But I know that for me it left me with the impression that perhaps I hadn’t done something right. Somehow if I didn’t do things in just the right way, prayer wouldn’t be answered. I can remember not long after walking home from school and seeing a tree, I don’t think it was a mulberry one – and it was near a reservoir, not a sea and saying “Jesus I believe in you, so move that tree into the reservoir” – and nothing happened. One helpful friend suggested that it must’ve been because it wasn’t a Mulberry tree and this wasn’t a sea. Growing up that trend continued for sure. Everything from: I believe Jesus, please don’t let that ball that the Red Sox just hit go out of the park to the far more serious Grandma is really sick Lord, please, let her have a miraculous recovery.
The point is, I kind of had this impression that if my prayers weren’t being answered in the way I had wanted, that obviously I was doing something wrong, that obviously, my faith wasn’t strong enough or even big enough as a simple mustard seed.
Which I think happens to a lot of people, of all ages. Particularly when we’re confronted with questions that usually begin with Why –
Why didn’t I get that part or make that team?
Why didn’t I pass that test?
Why did that person break up with me?
Why is this person sick?
Why did this person die?
Why do I feel alone, abandoned?
Why do I feel unloved?
The prophet Habakkuk who we heard from in that first reading was kind of struggling with those types of questions himself. We hear the prophet complaining aloud to God – basically saying Lord -there’s violence, there’s injustice going on all around, and you don’t seem to care, you don’t seem to be doing anything… in fact our enemies who are also your enemies Lord – these pagans who didn’t believe in your power Lord God and in fact mocked you and your people seemed emboldened.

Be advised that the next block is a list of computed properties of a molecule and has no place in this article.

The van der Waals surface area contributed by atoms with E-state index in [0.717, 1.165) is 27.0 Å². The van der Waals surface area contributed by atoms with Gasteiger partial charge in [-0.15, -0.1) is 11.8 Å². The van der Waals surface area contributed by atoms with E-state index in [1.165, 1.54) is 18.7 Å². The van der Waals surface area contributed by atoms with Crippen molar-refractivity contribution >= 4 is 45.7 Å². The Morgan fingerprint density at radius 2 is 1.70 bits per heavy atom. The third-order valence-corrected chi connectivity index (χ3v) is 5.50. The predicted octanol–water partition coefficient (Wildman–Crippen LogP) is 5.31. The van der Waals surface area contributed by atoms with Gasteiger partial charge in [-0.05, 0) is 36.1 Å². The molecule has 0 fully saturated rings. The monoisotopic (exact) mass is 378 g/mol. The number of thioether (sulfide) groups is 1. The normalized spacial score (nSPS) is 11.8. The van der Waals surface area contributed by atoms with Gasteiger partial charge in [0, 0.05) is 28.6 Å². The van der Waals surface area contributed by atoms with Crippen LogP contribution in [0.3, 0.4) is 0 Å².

The apostles themselves in the Gospel are in a similar place at the start of this passage. You get the sense that they are exasperated here. Jesus’ talking about mustard seeds is in response to their saying “Increase our faith” – which seems like a reasonable request as they are recognizing just how difficult following Jesus is and just how weak each of them is.
But the difficulty that Habakkuk, the apostles, even 8-year-old Fr Jim with his cup of dirt, or even 48-year-old Fr Jim at times struggles with is that we can miss the point: Ultimately what does it mean to be a man a woman of faith? Because we’ve become more and more conditioned to tie the value of faith with a specific result: I plant a seed, it grows a plant, the bigger, the better the plant, the better job I did. Which is not faith. And not what Jesus was getting at in using the mustard seed as an example.
Jesus is trying to get us to see that when it comes to faith that isn’t something that is tied to size and quantity and expected results. It’s a condition of our hearts and minds. It’s the proper perspective we have about, well everything, from our origin to our destiny.